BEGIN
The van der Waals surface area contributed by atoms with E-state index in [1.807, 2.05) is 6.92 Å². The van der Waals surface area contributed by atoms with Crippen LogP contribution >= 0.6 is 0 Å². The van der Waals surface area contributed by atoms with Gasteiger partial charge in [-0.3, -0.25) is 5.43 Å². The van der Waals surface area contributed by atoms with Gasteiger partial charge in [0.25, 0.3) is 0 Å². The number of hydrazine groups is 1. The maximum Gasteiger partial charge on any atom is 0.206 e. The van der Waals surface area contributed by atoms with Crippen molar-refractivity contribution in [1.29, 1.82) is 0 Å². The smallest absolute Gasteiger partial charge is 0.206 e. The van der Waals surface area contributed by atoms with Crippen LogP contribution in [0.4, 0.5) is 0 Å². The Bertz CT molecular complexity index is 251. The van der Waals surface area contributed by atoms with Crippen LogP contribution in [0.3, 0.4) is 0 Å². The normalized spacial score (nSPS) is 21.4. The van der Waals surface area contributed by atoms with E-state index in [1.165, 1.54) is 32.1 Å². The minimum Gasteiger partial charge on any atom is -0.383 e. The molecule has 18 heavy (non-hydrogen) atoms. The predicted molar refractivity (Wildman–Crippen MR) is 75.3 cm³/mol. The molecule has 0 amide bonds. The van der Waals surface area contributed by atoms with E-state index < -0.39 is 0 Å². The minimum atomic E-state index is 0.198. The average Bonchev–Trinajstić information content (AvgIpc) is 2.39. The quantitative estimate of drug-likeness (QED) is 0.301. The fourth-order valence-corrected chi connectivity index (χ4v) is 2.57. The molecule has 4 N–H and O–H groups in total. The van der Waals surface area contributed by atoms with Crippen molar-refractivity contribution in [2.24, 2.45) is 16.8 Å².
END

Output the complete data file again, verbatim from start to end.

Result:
The van der Waals surface area contributed by atoms with E-state index in [1.807, 2.05) is 6.92 Å². The van der Waals surface area contributed by atoms with Crippen LogP contribution >= 0.6 is 0 Å². The van der Waals surface area contributed by atoms with Gasteiger partial charge in [-0.3, -0.25) is 5.43 Å². The van der Waals surface area contributed by atoms with Gasteiger partial charge in [0.25, 0.3) is 0 Å². The number of hydrazine groups is 1. The maximum Gasteiger partial charge on any atom is 0.206 e. The van der Waals surface area contributed by atoms with Crippen molar-refractivity contribution in [1.29, 1.82) is 0 Å². The smallest absolute Gasteiger partial charge is 0.206 e. The van der Waals surface area contributed by atoms with Crippen LogP contribution in [0.4, 0.5) is 0 Å². The Bertz CT molecular complexity index is 251. The van der Waals surface area contributed by atoms with Crippen LogP contribution in [0.3, 0.4) is 0 Å². The normalized spacial score (nSPS) is 21.4. The van der Waals surface area contributed by atoms with E-state index in [1.165, 1.54) is 32.1 Å². The minimum Gasteiger partial charge on any atom is -0.383 e. The molecule has 18 heavy (non-hydrogen) atoms. The predicted molar refractivity (Wildman–Crippen MR) is 75.3 cm³/mol. The molecule has 0 amide bonds. The van der Waals surface area contributed by atoms with E-state index < -0.39 is 0 Å². The minimum atomic E-state index is 0.198. The average Bonchev–Trinajstić information content (AvgIpc) is 2.39. The quantitative estimate of drug-likeness (QED) is 0.301. The fourth-order valence-corrected chi connectivity index (χ4v) is 2.57. The molecule has 4 N–H and O–H groups in total. The van der Waals surface area contributed by atoms with Crippen molar-refractivity contribution in [2.24, 2.45) is 16.8 Å².